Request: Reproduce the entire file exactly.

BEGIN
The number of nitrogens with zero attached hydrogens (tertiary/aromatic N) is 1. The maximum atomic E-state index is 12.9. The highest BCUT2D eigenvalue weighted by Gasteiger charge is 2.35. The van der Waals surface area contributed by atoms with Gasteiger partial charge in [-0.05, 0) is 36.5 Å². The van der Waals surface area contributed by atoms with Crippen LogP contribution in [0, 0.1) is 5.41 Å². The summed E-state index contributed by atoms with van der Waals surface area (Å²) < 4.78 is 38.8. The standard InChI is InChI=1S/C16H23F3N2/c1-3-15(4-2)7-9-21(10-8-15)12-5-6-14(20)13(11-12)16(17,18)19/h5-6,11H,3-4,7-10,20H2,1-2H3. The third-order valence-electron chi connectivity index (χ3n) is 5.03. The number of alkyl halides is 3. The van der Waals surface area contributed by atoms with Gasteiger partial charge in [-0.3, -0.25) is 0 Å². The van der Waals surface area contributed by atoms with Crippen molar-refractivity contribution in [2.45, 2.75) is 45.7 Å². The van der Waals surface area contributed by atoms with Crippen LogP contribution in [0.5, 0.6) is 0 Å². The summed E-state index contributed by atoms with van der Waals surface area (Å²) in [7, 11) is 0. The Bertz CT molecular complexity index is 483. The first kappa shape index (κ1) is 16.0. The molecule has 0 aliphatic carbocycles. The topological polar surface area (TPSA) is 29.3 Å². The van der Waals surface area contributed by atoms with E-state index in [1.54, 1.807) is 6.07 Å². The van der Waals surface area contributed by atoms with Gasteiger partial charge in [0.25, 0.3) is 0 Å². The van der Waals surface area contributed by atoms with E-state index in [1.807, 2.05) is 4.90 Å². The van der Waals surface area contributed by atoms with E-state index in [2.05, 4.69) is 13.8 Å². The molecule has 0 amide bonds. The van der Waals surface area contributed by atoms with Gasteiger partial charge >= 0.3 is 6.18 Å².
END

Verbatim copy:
The number of nitrogens with zero attached hydrogens (tertiary/aromatic N) is 1. The maximum atomic E-state index is 12.9. The highest BCUT2D eigenvalue weighted by Gasteiger charge is 2.35. The van der Waals surface area contributed by atoms with Gasteiger partial charge in [-0.05, 0) is 36.5 Å². The van der Waals surface area contributed by atoms with Crippen LogP contribution in [0, 0.1) is 5.41 Å². The summed E-state index contributed by atoms with van der Waals surface area (Å²) < 4.78 is 38.8. The standard InChI is InChI=1S/C16H23F3N2/c1-3-15(4-2)7-9-21(10-8-15)12-5-6-14(20)13(11-12)16(17,18)19/h5-6,11H,3-4,7-10,20H2,1-2H3. The third-order valence-electron chi connectivity index (χ3n) is 5.03. The number of alkyl halides is 3. The van der Waals surface area contributed by atoms with Gasteiger partial charge in [-0.3, -0.25) is 0 Å². The van der Waals surface area contributed by atoms with Crippen molar-refractivity contribution in [2.45, 2.75) is 45.7 Å². The van der Waals surface area contributed by atoms with Crippen LogP contribution in [0.5, 0.6) is 0 Å². The summed E-state index contributed by atoms with van der Waals surface area (Å²) in [7, 11) is 0. The Bertz CT molecular complexity index is 483. The first kappa shape index (κ1) is 16.0. The molecule has 0 aliphatic carbocycles. The topological polar surface area (TPSA) is 29.3 Å². The van der Waals surface area contributed by atoms with E-state index in [1.54, 1.807) is 6.07 Å². The van der Waals surface area contributed by atoms with Gasteiger partial charge in [0.25, 0.3) is 0 Å². The van der Waals surface area contributed by atoms with E-state index in [1.807, 2.05) is 4.90 Å². The van der Waals surface area contributed by atoms with E-state index in [2.05, 4.69) is 13.8 Å². The molecule has 0 amide bonds. The van der Waals surface area contributed by atoms with Gasteiger partial charge >= 0.3 is 6.18 Å².